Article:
In year 1913, he was awarded the Nobel Prize in literature for his exceptional contribution to the Indian and world literature. Further, he received the title Knighthood from the British government in 1915, which he abandoned aftermath of the Jallianwala Bagh massacre in 1919 as a protest against the British rule in India. In 1921, Tagore founded an Institute for Rural Reconstruction- which he later renamed as Shriniketan- and appointed scholars from many places to share their knowledge with the students. As education reformer, he introduced Upanishad ideals of education and widely contributed towards uplifting the ‘untouchables’.  
 
Notable Work
Rabindranath Tagore wrote eight novels and a number of poems and most of his creations are in the Bangla language. His most acclaimed works in novel genre are Ghare Baire, Shesher Kobita, Char Odhay, Gora, Jogajog, and Dak Ghar. Aside from fictions and autobiographical works, he also wrote essays, lectures and short stories on various topics ranging from history to science and arts. As a prolific musician, Tagore influenced the style of such musician such as Amjad Ali Khan and Vilayat Khan. He composed the words and music of the Indian national anthem Jana Gana Mana, which was accepted as the national anthem in 1950.
 
His song has been accepted as the national anthem of Bangladesh as well, thus making him the first ever person to have written the national anthems of two countries. Tagore discovered his talent as a painter in his early sixties, when his first exhibition was held in Paris. Tagore was credited with the culmination of writing short stories as an art, especially in Bengali. “The fruit seller from Kabul” is considered one of the best creations among at least eighty four stories written by him. Based upon his early experience with villagers, he wrote stories which give a glimpse of the life most Bengali live. Though Tagore wrote vividly in every genre of literature, he was a poet first of all. His poets are an inseparable part of every Bengali family where his poems are recited on all important occasions. His best collection of poems is Gitanjali, which gained him the Nobel Prize in literature in 1913.   
 
Political Views & Death
Tagore’s political views were somehow at odds with that of Mahatma Gandhi, though the two shared a good rapport and a moderate friendship. However, Tagore denounce the Swadeshi Movement in his acerbic essay The Cult of the Charka in 1925, he continued to support Indian nationalist movement in his own non-sentimental and visionary way. He wrote songs and poems galvanizing the Indian Independence movement. After the Jallianwala Bagh Massacre in 1919, he renounced the knighthood awarded by the British government as a protest against it. His most acclaimed work Jana Gana Mana became the national anthem of India after its declaration as a Republic in 1950.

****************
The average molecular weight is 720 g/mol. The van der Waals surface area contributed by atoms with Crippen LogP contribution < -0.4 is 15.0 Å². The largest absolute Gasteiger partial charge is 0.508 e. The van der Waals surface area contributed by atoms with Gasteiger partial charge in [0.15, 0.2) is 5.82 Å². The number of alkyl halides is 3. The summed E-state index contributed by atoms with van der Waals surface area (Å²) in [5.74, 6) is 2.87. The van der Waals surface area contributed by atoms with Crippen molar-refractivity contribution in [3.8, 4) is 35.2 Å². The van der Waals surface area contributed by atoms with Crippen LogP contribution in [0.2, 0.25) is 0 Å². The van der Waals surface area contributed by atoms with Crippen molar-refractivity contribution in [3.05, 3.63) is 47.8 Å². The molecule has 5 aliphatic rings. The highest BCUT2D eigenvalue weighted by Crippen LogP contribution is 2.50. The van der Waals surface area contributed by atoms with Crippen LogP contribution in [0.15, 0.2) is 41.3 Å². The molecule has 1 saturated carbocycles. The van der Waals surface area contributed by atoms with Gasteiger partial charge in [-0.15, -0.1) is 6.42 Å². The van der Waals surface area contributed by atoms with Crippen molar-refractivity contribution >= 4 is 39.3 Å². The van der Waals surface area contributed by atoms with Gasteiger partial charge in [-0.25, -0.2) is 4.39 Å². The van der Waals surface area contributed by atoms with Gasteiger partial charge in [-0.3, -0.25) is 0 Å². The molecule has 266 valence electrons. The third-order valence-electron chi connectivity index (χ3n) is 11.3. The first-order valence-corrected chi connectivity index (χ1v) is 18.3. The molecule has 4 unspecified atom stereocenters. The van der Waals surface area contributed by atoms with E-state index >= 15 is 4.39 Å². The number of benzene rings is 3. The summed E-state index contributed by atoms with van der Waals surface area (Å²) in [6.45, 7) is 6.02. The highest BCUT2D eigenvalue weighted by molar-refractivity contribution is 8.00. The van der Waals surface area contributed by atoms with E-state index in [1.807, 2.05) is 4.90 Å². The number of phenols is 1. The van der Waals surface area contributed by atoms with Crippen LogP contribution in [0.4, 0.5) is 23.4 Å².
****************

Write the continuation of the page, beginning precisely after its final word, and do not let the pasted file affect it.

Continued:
Tagore’s extensive travel and increasingly hectic work began to take its toll in his later years and he suffered from relentless pain and two long periods of illness. The second phase of illness proved to be fatal as he never recovered from that. He first lost his consciousness in 1937 and had the same experience for the second and last time in late 1940, and died after soon on 7 August 1941. The day is mourned upon across his native Bengal, India and Bengali-speaking world for which he still remains alive in his poems and songs.    

Timeline:
1861- Rabindarnath Tagore was born on 7 May 1861.
1877- He wrote his first poem, which was composed in a Maithili style.
1878- Tagore took admission at a public school in Brighton, England in 1878.
1880- He dropped out in middle and returned home in 1880.
1883- He married Mrinalini in 1883. 
1890- Rabindranath Tagore took the responsibility of his father’s large estates.
1901- Tagore moved to Santiniketan, West Bengal in 1901.
1905- His father died in 1905.
1913- Rabindarnath Tagore was awarded the Nobel Prize in literature.
1915- He received the title Knighthood from the British government in 1915.
1921- Tagore founded an Institute for Rural Reconstruction, Shriniketan.
1937- He first lost his consciousness in 1937.
1940- His second phase of illness began in 1940.
1941- Rabindranath Tagore died on 7 August 1941.